The only thing we control is our scripts... so we have to be happy with what's on the page, not what ended up on the screen. If it's all about what ended up on the screen, it's a lifetime of heartbreak...

Which is why a screenwriter needs to be optimistic. You must have hope that some day you will end up with the right combination of director and actors and producers who all want to make the script you've written. Usually everyone wants to make a different story, and the whole thing goes to hell.

I’ve had a couple of films that got close to what I wanted. HARD EVIDENCE is probably closest to what I wrote (although the rewrites for location had the horrors of spending your life in a Canadian prison *instead of* a Mexican prison and much more sex than the spec script had), and it’s also my most financially successful films. You’d think that would be a compelling reason not to completely screw up my scripts - but Hollywood is all about changing a silk purse into a sow’s ear. On CYBERZONE the director and I were on the same page - but it was not a page that lead to Oscar nominations. The producer wanted a film about robot hookers from outer space... so that’s what we made. The director and I were both making the same movie - a comedy - but the distrib wanted a *serious* movie about robot hookers from outer space. So the jokes were cut out as well as some of the character stuff and we ended up with a silly movie instead of a funny one... but most of what I wrote is still there on screen, though. It’s a miracle.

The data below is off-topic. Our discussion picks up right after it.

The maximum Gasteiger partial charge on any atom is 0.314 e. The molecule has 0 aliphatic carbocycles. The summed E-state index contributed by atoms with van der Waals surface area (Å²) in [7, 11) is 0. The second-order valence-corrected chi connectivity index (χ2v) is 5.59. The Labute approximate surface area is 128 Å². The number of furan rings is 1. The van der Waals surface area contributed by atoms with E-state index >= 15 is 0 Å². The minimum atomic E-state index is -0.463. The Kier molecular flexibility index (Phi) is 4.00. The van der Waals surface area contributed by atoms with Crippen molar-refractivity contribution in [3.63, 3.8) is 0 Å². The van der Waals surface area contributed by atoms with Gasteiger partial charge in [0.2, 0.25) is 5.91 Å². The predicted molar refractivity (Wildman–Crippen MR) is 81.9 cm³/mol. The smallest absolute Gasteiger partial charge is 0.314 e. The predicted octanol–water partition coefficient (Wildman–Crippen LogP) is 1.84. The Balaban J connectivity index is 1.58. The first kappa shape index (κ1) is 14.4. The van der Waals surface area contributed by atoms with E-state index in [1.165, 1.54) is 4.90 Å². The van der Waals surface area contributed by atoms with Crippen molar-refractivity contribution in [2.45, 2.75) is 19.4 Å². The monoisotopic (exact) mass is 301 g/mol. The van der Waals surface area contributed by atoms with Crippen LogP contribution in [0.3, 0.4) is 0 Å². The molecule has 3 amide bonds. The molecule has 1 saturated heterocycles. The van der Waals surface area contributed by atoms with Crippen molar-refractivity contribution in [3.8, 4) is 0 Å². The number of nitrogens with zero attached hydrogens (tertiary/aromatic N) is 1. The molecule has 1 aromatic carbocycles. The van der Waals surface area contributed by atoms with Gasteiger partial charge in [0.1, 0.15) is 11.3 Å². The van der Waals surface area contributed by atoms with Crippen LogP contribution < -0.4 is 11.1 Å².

And on every film (except CROOKED) something I wrote ends uo on screen. Usually a handful of scenes in each film remain more or less intact - and I can be happy about them. I used to *hate* BLACK THUNDER and CRASH DIVE, but both films have grown on me. The parts that I wrote now overshadow the parts that got messed up on the way to the screen. And I’m always hoping that the next script makes it to the screen the way I wrote it... or maybe even *better* - I would really love to work with a director with a vision and a cast with real talent who make *positive* contributions to the film. I don’t mind changes that improve the script - I *welcome them*. I have had some *good* notes on scripts in the past - and would love to get more of those! It’s the silly ones that change the script into crap I could live without. Every new script sale is another chance to have a great movie made!